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Monday, August 2

Drug allegations shadow U.S. track team

By Elliott Denman | GNS

It took Maurice Greene only 9.91 seconds to win the men's 100 meter final at the USA Olympic Trials in Sacramento, with Justin Gatlin exactly a hundredth of a second back of him in second place, and Shawn Crawford just one more hundredth back in third place.

And, soon as he caught his breath, Greene looked ahead to the Athens Games and exclaimed "if we all stay healthy and do our best, we're going to bring home gold, silver and bronze."

The 2004 U.S. team is loaded with seasoned veterans - Greene, Allen Johnson and Terrence Trammell (110 high hurdles), Adam Nelson and John Godina (shot put), Breux Greer (javelin), Tom Pappas (decathlon) and Curt Clausen (50 kilometer walk), on the men's team, and Gail Devers (100 hurdles), Jearl Miles-Clark (800 meter), Deena Kastor (10,000 meter and marathon), Tisha Waller and Amy Acuff (high jump) and Sheila Burrell (heptathlon), for the women's squad.

Even so, Marion Jones, along with Torri Edwards, are most likely to dot the headlines in the run-up to the games.

Such is success in this classic Olympic sport now increasingly correlated with the netherworld of performance-enhancing drugs.

Jones was the scintillating five-event medalist at the 2000 Sydney Games (three of them gold.) But she won only the long jump at the Olympic trials and barely edged into the 4x100 relay team pool. Much more of the news media focus was on the allegations of her involvement in the BALCO drug scandal, charges she has steadfastly denied and continues to fight.

Edwards ran her way onto the team in the 100 and 200, as well as the 4x100 relay pool, but her status is cloudier than Jones's situation as she seeks arbitration of a positive drug test, the inadvertent result, she said, of taking a tainted stimulant.

A Greene victory would put him in the category of Carl Lewis as the only men ever to repeat as Olympic 100 champions. Greer is a candidate to join Cyrus "Cy" Young, the 1952 champion, as the only American men to win the Olympic javelin.

Devers, twice a gold medalist in the women's 100 meter, seeks her first gold in the 100 hurdles; for Devers and Miles-Clark, this is their record-equaling fifth Olympic team.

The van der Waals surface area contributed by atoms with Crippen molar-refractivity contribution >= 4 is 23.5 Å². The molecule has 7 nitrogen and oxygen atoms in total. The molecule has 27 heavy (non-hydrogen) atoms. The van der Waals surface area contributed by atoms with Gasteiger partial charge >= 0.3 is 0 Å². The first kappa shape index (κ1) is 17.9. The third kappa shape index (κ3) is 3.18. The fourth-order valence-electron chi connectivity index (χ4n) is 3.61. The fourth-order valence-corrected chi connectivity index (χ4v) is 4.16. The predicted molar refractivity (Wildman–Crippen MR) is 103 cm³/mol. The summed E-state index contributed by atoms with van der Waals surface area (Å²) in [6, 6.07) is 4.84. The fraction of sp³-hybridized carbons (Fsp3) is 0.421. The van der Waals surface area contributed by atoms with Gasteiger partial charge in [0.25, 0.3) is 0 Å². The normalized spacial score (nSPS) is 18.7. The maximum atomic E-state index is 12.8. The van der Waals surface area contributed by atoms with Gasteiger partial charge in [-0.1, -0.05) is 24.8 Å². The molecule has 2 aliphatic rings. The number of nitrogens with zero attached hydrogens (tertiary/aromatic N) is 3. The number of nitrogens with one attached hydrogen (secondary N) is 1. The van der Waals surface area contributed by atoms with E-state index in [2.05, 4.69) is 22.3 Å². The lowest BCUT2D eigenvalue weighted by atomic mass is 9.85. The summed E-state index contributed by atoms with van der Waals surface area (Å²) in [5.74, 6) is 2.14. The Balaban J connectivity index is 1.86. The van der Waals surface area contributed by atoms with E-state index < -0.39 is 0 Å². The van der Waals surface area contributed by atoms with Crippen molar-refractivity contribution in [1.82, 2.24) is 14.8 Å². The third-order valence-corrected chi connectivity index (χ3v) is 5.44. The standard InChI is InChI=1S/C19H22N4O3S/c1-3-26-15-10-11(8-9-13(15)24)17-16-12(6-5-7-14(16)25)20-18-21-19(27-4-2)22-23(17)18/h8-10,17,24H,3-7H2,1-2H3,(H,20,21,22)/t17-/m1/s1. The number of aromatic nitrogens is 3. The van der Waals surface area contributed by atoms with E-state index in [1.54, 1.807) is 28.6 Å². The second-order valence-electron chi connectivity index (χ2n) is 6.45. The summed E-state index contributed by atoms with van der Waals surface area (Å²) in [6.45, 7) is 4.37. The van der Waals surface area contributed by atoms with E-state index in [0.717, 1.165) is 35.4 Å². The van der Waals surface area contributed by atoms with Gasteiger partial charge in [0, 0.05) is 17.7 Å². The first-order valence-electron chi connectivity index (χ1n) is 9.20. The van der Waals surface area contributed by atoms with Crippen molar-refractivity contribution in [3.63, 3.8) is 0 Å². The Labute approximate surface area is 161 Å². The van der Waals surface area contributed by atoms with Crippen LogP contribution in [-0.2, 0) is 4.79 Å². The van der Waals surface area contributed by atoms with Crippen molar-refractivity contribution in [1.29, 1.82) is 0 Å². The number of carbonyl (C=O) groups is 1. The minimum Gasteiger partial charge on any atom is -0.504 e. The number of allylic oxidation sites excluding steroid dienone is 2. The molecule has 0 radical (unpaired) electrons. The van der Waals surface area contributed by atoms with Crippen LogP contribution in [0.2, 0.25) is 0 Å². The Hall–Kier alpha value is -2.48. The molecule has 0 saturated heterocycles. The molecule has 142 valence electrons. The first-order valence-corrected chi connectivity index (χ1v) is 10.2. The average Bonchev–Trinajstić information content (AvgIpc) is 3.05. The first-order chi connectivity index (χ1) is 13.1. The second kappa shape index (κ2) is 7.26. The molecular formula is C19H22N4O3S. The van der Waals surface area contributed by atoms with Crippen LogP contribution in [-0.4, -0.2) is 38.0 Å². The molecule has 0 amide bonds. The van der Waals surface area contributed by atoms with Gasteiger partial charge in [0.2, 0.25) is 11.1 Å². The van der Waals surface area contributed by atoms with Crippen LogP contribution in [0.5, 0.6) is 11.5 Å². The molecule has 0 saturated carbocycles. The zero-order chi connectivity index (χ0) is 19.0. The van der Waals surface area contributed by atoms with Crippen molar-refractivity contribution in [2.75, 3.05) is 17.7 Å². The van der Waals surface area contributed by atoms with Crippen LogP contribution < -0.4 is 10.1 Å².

They're surrounded by an array of hungry youngsters, all eager to put their own stamp on the Games.

Highest on the men's list are Gatlin and Crawford in the 100 and 200; Jeremy Wariner and Otis Harris, 400; Joshua Johnson, 800; Alan Webb, 1,500, and Bryan Clay, decathlon. On the women's team watch Lauryn Williams, 100; Allyson Felix and Muna Lee, 200; Monique Hennagan and Sanya Richards, 400; Joanna Hayes, 100 hurdles; Sheena Johnson, 400 hurdles and Laura Gerraughty, shot put.

Gatlin and Crawford hope to run off with three medals apiece; Wariner and Harris are solid candidates to fill the vacated 400-meter shoes of Michael Johnson; Webb dreams of being the first U.S. 1,500-meter medalist since Jim Ryun in 1968, and maybe-just-maybe the first gold medalist since Mel Sheppard in 1908; Clay is a solid decathlon partner of Pappas, the American of Greek heritage and 2003 world champion.

Williams, Felix and Lee, along with LaTasha Colander, who ran the 400 at the 2000 Games, are among the brightest U.S. women's sprint candidates since Marion Jones's rise to the top in the late 1990s.

Track and field, more than ever before, is the most international of all sports and so the days of domination by a small number of nations is gone.

Look, to the deeds of such global celebrities as Jan Zelezny, the Czech Republic javelin thrower, who seeks a fourth consecutive gold medal (a feat that would match that of U.S. four-time champions Carl Lewis in the long jump and Al Oerter in the discus); Robert Korzeniowski of Poland, the finest long-distance walker in Olympic annals; and Yipsi Moreno of Cuba, the world champion in the relatively new sphere of women's hammer throwing.

Greece's own greatest hope may be Mirela Manjani, the 2003 world champion, in the women's javelin throw.

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